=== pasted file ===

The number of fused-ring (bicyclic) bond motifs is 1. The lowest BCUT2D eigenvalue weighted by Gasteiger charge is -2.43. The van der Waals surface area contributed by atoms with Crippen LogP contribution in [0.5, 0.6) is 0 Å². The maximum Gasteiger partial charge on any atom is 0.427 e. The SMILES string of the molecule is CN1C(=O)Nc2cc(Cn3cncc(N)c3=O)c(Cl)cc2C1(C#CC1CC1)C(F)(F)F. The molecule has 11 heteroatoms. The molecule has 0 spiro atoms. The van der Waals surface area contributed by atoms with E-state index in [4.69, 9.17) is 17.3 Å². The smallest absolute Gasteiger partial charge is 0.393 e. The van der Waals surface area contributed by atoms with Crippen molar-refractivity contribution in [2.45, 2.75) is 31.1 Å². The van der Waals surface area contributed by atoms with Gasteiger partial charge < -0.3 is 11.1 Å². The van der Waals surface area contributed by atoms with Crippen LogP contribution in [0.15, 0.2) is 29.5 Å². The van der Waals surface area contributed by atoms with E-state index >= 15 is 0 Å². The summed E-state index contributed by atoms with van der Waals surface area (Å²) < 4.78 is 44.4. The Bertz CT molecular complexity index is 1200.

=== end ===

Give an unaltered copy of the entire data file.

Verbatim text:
The number of fused-ring (bicyclic) bond motifs is 1. The lowest BCUT2D eigenvalue weighted by Gasteiger charge is -2.43. The van der Waals surface area contributed by atoms with Crippen LogP contribution in [0.5, 0.6) is 0 Å². The maximum Gasteiger partial charge on any atom is 0.427 e. The SMILES string of the molecule is CN1C(=O)Nc2cc(Cn3cncc(N)c3=O)c(Cl)cc2C1(C#CC1CC1)C(F)(F)F. The molecule has 11 heteroatoms. The molecule has 0 spiro atoms. The van der Waals surface area contributed by atoms with E-state index in [4.69, 9.17) is 17.3 Å². The smallest absolute Gasteiger partial charge is 0.393 e. The van der Waals surface area contributed by atoms with Crippen molar-refractivity contribution in [2.45, 2.75) is 31.1 Å². The van der Waals surface area contributed by atoms with Gasteiger partial charge < -0.3 is 11.1 Å². The van der Waals surface area contributed by atoms with Crippen LogP contribution in [0.15, 0.2) is 29.5 Å². The van der Waals surface area contributed by atoms with E-state index >= 15 is 0 Å². The summed E-state index contributed by atoms with van der Waals surface area (Å²) < 4.78 is 44.4. The Bertz CT molecular complexity index is 1200.